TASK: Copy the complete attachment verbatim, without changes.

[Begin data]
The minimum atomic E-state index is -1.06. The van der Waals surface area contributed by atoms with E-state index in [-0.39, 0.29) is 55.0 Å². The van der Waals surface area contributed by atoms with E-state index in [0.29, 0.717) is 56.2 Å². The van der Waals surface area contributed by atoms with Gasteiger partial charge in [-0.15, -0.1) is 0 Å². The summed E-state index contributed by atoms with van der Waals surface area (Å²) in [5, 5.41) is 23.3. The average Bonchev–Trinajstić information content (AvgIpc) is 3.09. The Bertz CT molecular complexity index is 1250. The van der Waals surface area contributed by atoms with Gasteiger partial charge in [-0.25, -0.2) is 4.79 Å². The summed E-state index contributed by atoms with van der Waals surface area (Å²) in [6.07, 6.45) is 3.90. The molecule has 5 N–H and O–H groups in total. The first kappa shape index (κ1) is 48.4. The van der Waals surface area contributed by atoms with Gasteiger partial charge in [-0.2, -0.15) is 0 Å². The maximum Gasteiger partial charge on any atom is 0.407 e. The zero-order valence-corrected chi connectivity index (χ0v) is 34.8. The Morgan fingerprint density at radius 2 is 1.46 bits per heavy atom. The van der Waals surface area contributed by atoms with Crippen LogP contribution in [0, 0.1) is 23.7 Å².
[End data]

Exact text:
The minimum atomic E-state index is -1.06. The van der Waals surface area contributed by atoms with E-state index in [-0.39, 0.29) is 55.0 Å². The van der Waals surface area contributed by atoms with E-state index in [0.29, 0.717) is 56.2 Å². The van der Waals surface area contributed by atoms with Gasteiger partial charge in [-0.15, -0.1) is 0 Å². The summed E-state index contributed by atoms with van der Waals surface area (Å²) in [5, 5.41) is 23.3. The average Bonchev–Trinajstić information content (AvgIpc) is 3.09. The Bertz CT molecular complexity index is 1250. The van der Waals surface area contributed by atoms with Gasteiger partial charge in [-0.25, -0.2) is 4.79 Å². The summed E-state index contributed by atoms with van der Waals surface area (Å²) in [6.07, 6.45) is 3.90. The molecule has 5 N–H and O–H groups in total. The first kappa shape index (κ1) is 48.4. The van der Waals surface area contributed by atoms with Gasteiger partial charge in [-0.2, -0.15) is 0 Å². The maximum Gasteiger partial charge on any atom is 0.407 e. The zero-order valence-corrected chi connectivity index (χ0v) is 34.8. The Morgan fingerprint density at radius 2 is 1.46 bits per heavy atom. The van der Waals surface area contributed by atoms with Crippen LogP contribution in [0, 0.1) is 23.7 Å².